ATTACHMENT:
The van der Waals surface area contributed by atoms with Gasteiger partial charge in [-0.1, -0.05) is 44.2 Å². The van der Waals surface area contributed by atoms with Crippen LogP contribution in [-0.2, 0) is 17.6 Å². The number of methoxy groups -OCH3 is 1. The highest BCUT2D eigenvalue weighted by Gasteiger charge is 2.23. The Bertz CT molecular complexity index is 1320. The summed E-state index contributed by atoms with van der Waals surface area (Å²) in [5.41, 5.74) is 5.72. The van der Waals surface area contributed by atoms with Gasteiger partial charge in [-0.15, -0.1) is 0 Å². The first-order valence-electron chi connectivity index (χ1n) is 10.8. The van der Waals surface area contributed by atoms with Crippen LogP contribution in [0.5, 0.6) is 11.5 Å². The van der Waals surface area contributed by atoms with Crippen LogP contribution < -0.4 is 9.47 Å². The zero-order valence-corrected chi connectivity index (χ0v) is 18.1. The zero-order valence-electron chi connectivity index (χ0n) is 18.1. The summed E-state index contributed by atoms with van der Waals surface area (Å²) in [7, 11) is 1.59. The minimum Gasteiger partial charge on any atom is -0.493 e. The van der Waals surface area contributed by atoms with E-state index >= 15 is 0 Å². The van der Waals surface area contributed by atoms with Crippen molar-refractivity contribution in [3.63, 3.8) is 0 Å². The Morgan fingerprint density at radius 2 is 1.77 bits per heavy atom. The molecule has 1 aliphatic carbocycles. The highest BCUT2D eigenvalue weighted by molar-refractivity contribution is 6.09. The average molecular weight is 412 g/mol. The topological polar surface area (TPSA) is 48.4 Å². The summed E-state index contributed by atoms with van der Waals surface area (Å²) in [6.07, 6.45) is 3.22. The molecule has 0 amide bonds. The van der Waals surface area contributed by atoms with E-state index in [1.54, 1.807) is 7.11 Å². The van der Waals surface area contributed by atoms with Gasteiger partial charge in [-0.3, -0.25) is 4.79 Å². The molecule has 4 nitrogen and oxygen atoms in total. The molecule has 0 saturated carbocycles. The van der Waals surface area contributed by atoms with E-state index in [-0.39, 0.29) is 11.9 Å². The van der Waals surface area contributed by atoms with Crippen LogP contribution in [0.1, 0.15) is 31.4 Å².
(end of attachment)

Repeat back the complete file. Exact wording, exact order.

The van der Waals surface area contributed by atoms with Gasteiger partial charge in [-0.1, -0.05) is 44.2 Å². The van der Waals surface area contributed by atoms with Crippen LogP contribution in [-0.2, 0) is 17.6 Å². The number of methoxy groups -OCH3 is 1. The highest BCUT2D eigenvalue weighted by Gasteiger charge is 2.23. The Bertz CT molecular complexity index is 1320. The summed E-state index contributed by atoms with van der Waals surface area (Å²) in [5.41, 5.74) is 5.72. The van der Waals surface area contributed by atoms with Gasteiger partial charge in [-0.15, -0.1) is 0 Å². The first-order valence-electron chi connectivity index (χ1n) is 10.8. The van der Waals surface area contributed by atoms with Crippen LogP contribution in [0.5, 0.6) is 11.5 Å². The van der Waals surface area contributed by atoms with Crippen LogP contribution < -0.4 is 9.47 Å². The zero-order valence-corrected chi connectivity index (χ0v) is 18.1. The zero-order valence-electron chi connectivity index (χ0n) is 18.1. The summed E-state index contributed by atoms with van der Waals surface area (Å²) in [7, 11) is 1.59. The minimum Gasteiger partial charge on any atom is -0.493 e. The van der Waals surface area contributed by atoms with E-state index >= 15 is 0 Å². The van der Waals surface area contributed by atoms with Crippen molar-refractivity contribution in [3.63, 3.8) is 0 Å². The Morgan fingerprint density at radius 2 is 1.77 bits per heavy atom. The molecule has 1 aliphatic carbocycles. The highest BCUT2D eigenvalue weighted by molar-refractivity contribution is 6.09. The average molecular weight is 412 g/mol. The topological polar surface area (TPSA) is 48.4 Å². The summed E-state index contributed by atoms with van der Waals surface area (Å²) in [6.07, 6.45) is 3.22. The molecule has 0 amide bonds. The van der Waals surface area contributed by atoms with E-state index in [1.54, 1.807) is 7.11 Å². The van der Waals surface area contributed by atoms with Gasteiger partial charge in [-0.3, -0.25) is 4.79 Å². The molecule has 4 nitrogen and oxygen atoms in total. The molecule has 0 saturated carbocycles. The van der Waals surface area contributed by atoms with E-state index in [-0.39, 0.29) is 11.9 Å². The van der Waals surface area contributed by atoms with Crippen LogP contribution in [0.1, 0.15) is 31.4 Å².